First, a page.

The historic nature of the Westover area has been recognized by its inclusion on the National Register of Historic Places, but this is primarily an honorific designation that does not prevent demolition or redevelopment. In June, some residents of the Westover area submitted a request to the County to establish a Local Historic District zoning overlay for the area (see the County's website for details on the process). This would allow the County to control much of the demolition, renovation and construction activity in the area under an established set of design guidelines that would be created as part of the designation. The County is currently reviewing the request, which will take a substantial amount of time (potentially several years) to get through the steps required by law.

Local Historic Districts focus on preserving the external physical structures and natural environment of an area. They do not (on their own) impact whether the units remain affordable for the residents. In fact, there is some concern that a Historic District designation could cause some owners to raise rents in the long run.

The bottom line is that a new Local Historic District is not on its own sufficient to preserve the affordable housing resources currently in place in the Westover community.

What else is needed?
Policy 1.1.3 of Arlington’s newly adopted Affordable Housing Master Plan (AHMP) states that the County will “Make every reasonable effort to prevent the loss of market-rate affordable rental housing.”

One of the most straightforward ways to preserve market-rate affordable apartments is to convert them to Committed Affordable units (CAFs), such as through a purchase by a nonprofit housing owner. These owners have a mission of maintaining the affordability of housing for the foreseeable future. Arlington County officials are also considering land use and regulatory solutions that could have an even broader impact in Westover and around the County. APAH has announced that they intend to purchase several of the at-risk buildings in Westover to preserve affordability, subject to the County's approval of an Affordable Housing Investment Fund loan to cover the gap between the financing available and the market value of the properties.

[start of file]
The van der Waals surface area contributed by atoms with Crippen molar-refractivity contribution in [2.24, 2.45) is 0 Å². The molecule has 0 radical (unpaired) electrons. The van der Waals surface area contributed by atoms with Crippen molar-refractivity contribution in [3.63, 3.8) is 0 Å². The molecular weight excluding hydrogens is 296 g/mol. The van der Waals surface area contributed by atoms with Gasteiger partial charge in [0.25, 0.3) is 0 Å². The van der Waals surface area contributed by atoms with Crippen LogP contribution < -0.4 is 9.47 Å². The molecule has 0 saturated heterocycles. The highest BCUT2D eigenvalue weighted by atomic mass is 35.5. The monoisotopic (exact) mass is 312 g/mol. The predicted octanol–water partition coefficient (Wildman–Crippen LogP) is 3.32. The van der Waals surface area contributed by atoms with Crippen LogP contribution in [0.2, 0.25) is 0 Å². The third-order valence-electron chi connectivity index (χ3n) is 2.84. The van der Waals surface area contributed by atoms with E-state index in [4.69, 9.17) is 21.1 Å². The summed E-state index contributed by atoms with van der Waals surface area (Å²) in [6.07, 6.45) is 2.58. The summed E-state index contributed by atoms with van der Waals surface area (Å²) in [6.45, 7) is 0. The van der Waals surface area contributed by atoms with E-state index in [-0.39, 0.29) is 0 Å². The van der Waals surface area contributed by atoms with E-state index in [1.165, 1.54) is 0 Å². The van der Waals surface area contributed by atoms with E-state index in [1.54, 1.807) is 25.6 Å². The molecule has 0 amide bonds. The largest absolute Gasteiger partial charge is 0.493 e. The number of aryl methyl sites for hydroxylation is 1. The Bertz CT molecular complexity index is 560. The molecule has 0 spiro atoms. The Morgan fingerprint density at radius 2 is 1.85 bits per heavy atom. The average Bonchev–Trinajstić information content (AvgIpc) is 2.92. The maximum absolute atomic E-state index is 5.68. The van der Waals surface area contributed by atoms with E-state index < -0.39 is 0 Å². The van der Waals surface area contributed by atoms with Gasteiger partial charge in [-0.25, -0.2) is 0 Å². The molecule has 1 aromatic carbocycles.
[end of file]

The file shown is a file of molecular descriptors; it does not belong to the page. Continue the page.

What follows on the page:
The AHMP mentions several existing land use and regulatory tools available, such as:

  • Special Affordable Housing Protection Districts – currently applicable only within the Rosslyn-Ballston corridor, these districts require one-for-one replacement of affordable units in exchange for receiving higher planned densities.
  • Transfer of Development Rights – a tool that has been used in a variety of places by Arlington in the past, allow owners to preserve affordable housing and open space by selling their unused density to sites where this density is more usable.

The plan also mentions the need to consider new density definitions in medium density zoning categories – such as switching from a units per acre density measure to a Floor-Area-Ratio measure, which would provide an incentive for developers to build smaller units within the same space if redevelopment does occur.

We will need to look for creative alternatives to prevent the continued loss of this valuable, affordable housing resource in North Arlington. AHS continues to work with the County and other stakeholders to implement solutions sooner rather than later to prevent further displacement of lower-income renters.